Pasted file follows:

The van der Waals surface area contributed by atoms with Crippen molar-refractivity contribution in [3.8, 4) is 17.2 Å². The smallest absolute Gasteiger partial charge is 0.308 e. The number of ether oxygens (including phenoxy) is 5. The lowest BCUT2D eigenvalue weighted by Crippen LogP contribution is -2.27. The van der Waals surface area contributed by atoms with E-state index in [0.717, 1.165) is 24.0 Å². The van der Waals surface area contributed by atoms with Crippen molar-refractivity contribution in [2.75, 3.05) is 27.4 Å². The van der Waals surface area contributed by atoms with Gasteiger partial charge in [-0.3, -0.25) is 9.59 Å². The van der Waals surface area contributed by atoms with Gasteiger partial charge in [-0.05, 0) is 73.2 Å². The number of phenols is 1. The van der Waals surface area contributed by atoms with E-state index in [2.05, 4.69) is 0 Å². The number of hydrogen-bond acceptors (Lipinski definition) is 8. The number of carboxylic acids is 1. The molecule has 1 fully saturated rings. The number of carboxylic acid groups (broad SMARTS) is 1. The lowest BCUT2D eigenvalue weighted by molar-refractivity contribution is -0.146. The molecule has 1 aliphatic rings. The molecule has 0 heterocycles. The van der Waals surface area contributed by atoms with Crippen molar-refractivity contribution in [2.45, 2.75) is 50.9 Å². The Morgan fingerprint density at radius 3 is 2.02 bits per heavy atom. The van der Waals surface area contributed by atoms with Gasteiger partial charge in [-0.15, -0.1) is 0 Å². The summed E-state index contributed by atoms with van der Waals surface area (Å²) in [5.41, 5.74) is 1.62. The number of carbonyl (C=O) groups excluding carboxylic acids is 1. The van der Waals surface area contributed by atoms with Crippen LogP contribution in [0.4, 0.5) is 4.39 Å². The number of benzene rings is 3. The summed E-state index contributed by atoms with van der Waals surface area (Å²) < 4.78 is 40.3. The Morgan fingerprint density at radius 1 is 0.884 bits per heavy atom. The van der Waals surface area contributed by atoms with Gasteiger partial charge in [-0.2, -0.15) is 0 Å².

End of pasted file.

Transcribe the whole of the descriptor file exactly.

The van der Waals surface area contributed by atoms with Crippen molar-refractivity contribution in [3.8, 4) is 17.2 Å². The smallest absolute Gasteiger partial charge is 0.308 e. The number of ether oxygens (including phenoxy) is 5. The lowest BCUT2D eigenvalue weighted by Crippen LogP contribution is -2.27. The van der Waals surface area contributed by atoms with E-state index in [0.717, 1.165) is 24.0 Å². The van der Waals surface area contributed by atoms with Crippen molar-refractivity contribution in [2.75, 3.05) is 27.4 Å². The van der Waals surface area contributed by atoms with Gasteiger partial charge in [-0.3, -0.25) is 9.59 Å². The van der Waals surface area contributed by atoms with Gasteiger partial charge in [-0.05, 0) is 73.2 Å². The number of phenols is 1. The van der Waals surface area contributed by atoms with E-state index in [2.05, 4.69) is 0 Å². The number of hydrogen-bond acceptors (Lipinski definition) is 8. The number of carboxylic acids is 1. The molecule has 1 fully saturated rings. The number of carboxylic acid groups (broad SMARTS) is 1. The lowest BCUT2D eigenvalue weighted by molar-refractivity contribution is -0.146. The molecule has 1 aliphatic rings. The molecule has 0 heterocycles. The van der Waals surface area contributed by atoms with Crippen molar-refractivity contribution in [2.45, 2.75) is 50.9 Å². The Morgan fingerprint density at radius 3 is 2.02 bits per heavy atom. The van der Waals surface area contributed by atoms with Gasteiger partial charge in [-0.15, -0.1) is 0 Å². The summed E-state index contributed by atoms with van der Waals surface area (Å²) in [5.41, 5.74) is 1.62. The number of carbonyl (C=O) groups excluding carboxylic acids is 1. The van der Waals surface area contributed by atoms with Crippen LogP contribution in [0.4, 0.5) is 4.39 Å². The number of benzene rings is 3. The summed E-state index contributed by atoms with van der Waals surface area (Å²) < 4.78 is 40.3. The Morgan fingerprint density at radius 1 is 0.884 bits per heavy atom. The van der Waals surface area contributed by atoms with Gasteiger partial charge in [-0.2, -0.15) is 0 Å².